College of Medicine researcher gets neuroscience research grant

12-Aug-2015 - USA

University of Florida Health researcher Laura P.W. Ranum, Ph.D., has won a prestigious Javits neuroscience Investigator Award from the National Institute of Neurological Disorders and Stroke to study an inherited central nervous system disease.

Named for the late U.S. Sen. Jacob Javits, the award offers up to seven years of research funding to scientists “who have a distinguished record of substantial contributions in a field of neurological science and who can be expected to be highly productive,” according to the institute, a part of the National Institutes of Health.

The four-year, $2.5 million grant, which can be renewed for three additional years, will be used to conduct research on spinocerebellar ataxia type 8, said Ranum, director of the Center for NeuroGenetics and a professor in the UF College of Medicine’s department of molecular genetics and microbiology.

Spinocerebellar ataxia type 8 is a genetic disorder that impairs nerve fibers carrying messages to and from the brain, according to the National Ataxia Foundation. The disease causes balance and coordination problems, slow and drawn-out speech as well as difficulty swallowing as it progresses. The disorder affects about one out of every 100,000 people.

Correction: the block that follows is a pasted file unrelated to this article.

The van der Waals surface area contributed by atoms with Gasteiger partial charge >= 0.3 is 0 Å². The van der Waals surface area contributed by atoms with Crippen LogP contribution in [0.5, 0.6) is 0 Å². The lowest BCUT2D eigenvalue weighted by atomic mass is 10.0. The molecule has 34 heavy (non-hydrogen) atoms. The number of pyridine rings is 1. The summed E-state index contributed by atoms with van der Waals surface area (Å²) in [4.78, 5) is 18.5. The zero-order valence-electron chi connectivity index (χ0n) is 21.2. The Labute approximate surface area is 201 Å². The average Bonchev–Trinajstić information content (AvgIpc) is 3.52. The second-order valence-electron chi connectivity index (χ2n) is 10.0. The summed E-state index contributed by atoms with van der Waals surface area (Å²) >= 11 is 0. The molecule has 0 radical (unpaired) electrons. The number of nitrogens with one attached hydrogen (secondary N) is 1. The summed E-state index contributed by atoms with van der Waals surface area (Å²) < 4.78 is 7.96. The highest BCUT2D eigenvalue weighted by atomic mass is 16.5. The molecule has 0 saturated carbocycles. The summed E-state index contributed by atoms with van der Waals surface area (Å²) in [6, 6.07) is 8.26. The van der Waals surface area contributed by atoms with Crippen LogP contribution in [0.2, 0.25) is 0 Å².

Ranum studies genetic mutations that cause neurologic diseases such as ataxia, myotonic dystrophy and amyotrophic lateral sclerosis, or ALS. Many of these diseases are caused when three or more letters of the genetic code are repeated. Ranum’s lab showed that these expanded stretches of repeat DNA can cause cells to make unexpected and unwanted proteins, which can accumulate in patients’ brains.  Her group is now investigating how these proteins are made and developing ways to block their production.

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